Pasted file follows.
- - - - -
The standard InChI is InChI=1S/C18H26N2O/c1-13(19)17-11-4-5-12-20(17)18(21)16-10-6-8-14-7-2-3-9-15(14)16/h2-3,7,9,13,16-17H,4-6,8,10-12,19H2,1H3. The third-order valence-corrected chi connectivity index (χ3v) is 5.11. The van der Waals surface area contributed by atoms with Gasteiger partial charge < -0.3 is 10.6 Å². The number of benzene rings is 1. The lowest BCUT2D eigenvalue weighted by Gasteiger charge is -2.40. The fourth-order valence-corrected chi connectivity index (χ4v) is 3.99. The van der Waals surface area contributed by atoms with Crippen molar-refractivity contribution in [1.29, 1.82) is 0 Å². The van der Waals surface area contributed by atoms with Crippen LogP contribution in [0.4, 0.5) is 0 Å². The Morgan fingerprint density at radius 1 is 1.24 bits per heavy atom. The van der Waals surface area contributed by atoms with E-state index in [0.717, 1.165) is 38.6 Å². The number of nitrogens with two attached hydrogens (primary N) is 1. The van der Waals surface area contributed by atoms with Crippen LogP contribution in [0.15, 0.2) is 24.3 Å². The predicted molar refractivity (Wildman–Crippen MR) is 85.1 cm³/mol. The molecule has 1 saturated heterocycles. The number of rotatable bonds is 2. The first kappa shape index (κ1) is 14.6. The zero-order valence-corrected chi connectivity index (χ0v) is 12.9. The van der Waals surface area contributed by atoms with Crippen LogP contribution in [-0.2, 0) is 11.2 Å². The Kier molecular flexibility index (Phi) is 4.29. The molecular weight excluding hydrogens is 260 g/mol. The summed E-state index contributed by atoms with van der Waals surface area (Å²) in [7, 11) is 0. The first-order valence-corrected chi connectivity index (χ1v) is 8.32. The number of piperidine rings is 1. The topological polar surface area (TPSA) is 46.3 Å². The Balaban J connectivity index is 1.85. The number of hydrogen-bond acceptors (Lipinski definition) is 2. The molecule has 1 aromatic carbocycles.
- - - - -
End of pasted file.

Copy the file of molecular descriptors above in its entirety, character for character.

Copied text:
The standard InChI is InChI=1S/C18H26N2O/c1-13(19)17-11-4-5-12-20(17)18(21)16-10-6-8-14-7-2-3-9-15(14)16/h2-3,7,9,13,16-17H,4-6,8,10-12,19H2,1H3. The third-order valence-corrected chi connectivity index (χ3v) is 5.11. The van der Waals surface area contributed by atoms with Gasteiger partial charge < -0.3 is 10.6 Å². The number of benzene rings is 1. The lowest BCUT2D eigenvalue weighted by Gasteiger charge is -2.40. The fourth-order valence-corrected chi connectivity index (χ4v) is 3.99. The van der Waals surface area contributed by atoms with Crippen molar-refractivity contribution in [1.29, 1.82) is 0 Å². The van der Waals surface area contributed by atoms with Crippen LogP contribution in [0.4, 0.5) is 0 Å². The Morgan fingerprint density at radius 1 is 1.24 bits per heavy atom. The van der Waals surface area contributed by atoms with E-state index in [0.717, 1.165) is 38.6 Å². The number of nitrogens with two attached hydrogens (primary N) is 1. The van der Waals surface area contributed by atoms with Crippen LogP contribution in [0.15, 0.2) is 24.3 Å². The predicted molar refractivity (Wildman–Crippen MR) is 85.1 cm³/mol. The molecule has 1 saturated heterocycles. The number of rotatable bonds is 2. The first kappa shape index (κ1) is 14.6. The zero-order valence-corrected chi connectivity index (χ0v) is 12.9. The van der Waals surface area contributed by atoms with Crippen LogP contribution in [-0.2, 0) is 11.2 Å². The Kier molecular flexibility index (Phi) is 4.29. The molecular weight excluding hydrogens is 260 g/mol. The summed E-state index contributed by atoms with van der Waals surface area (Å²) in [7, 11) is 0. The first-order valence-corrected chi connectivity index (χ1v) is 8.32. The number of piperidine rings is 1. The topological polar surface area (TPSA) is 46.3 Å². The Balaban J connectivity index is 1.85. The number of hydrogen-bond acceptors (Lipinski definition) is 2. The molecule has 1 aromatic carbocycles.